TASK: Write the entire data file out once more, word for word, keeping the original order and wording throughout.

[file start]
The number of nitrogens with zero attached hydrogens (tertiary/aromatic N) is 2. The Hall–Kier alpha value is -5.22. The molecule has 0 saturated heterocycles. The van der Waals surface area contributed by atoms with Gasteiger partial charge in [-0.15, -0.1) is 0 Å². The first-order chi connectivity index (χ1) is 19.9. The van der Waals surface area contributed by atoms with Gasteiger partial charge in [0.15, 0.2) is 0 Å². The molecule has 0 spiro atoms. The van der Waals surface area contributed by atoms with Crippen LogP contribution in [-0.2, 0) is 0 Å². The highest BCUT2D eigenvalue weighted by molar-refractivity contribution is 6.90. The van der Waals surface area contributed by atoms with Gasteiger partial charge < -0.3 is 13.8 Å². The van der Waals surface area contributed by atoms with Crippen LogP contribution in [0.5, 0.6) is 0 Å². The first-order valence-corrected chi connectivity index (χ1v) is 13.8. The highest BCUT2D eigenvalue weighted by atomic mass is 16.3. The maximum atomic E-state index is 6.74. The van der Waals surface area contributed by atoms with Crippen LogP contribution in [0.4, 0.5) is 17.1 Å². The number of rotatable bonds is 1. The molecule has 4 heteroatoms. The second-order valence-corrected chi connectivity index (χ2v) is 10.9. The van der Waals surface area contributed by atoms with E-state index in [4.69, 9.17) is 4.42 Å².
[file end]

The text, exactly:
The number of nitrogens with zero attached hydrogens (tertiary/aromatic N) is 2. The Hall–Kier alpha value is -5.22. The molecule has 0 saturated heterocycles. The van der Waals surface area contributed by atoms with Gasteiger partial charge in [-0.15, -0.1) is 0 Å². The first-order chi connectivity index (χ1) is 19.9. The van der Waals surface area contributed by atoms with Gasteiger partial charge in [0.15, 0.2) is 0 Å². The molecule has 0 spiro atoms. The van der Waals surface area contributed by atoms with Crippen LogP contribution in [-0.2, 0) is 0 Å². The highest BCUT2D eigenvalue weighted by molar-refractivity contribution is 6.90. The van der Waals surface area contributed by atoms with Gasteiger partial charge < -0.3 is 13.8 Å². The van der Waals surface area contributed by atoms with Crippen LogP contribution in [0.5, 0.6) is 0 Å². The first-order valence-corrected chi connectivity index (χ1v) is 13.8. The highest BCUT2D eigenvalue weighted by atomic mass is 16.3. The maximum atomic E-state index is 6.74. The van der Waals surface area contributed by atoms with Crippen LogP contribution in [0.4, 0.5) is 17.1 Å². The number of rotatable bonds is 1. The molecule has 4 heteroatoms. The second-order valence-corrected chi connectivity index (χ2v) is 10.9. The van der Waals surface area contributed by atoms with E-state index in [4.69, 9.17) is 4.42 Å².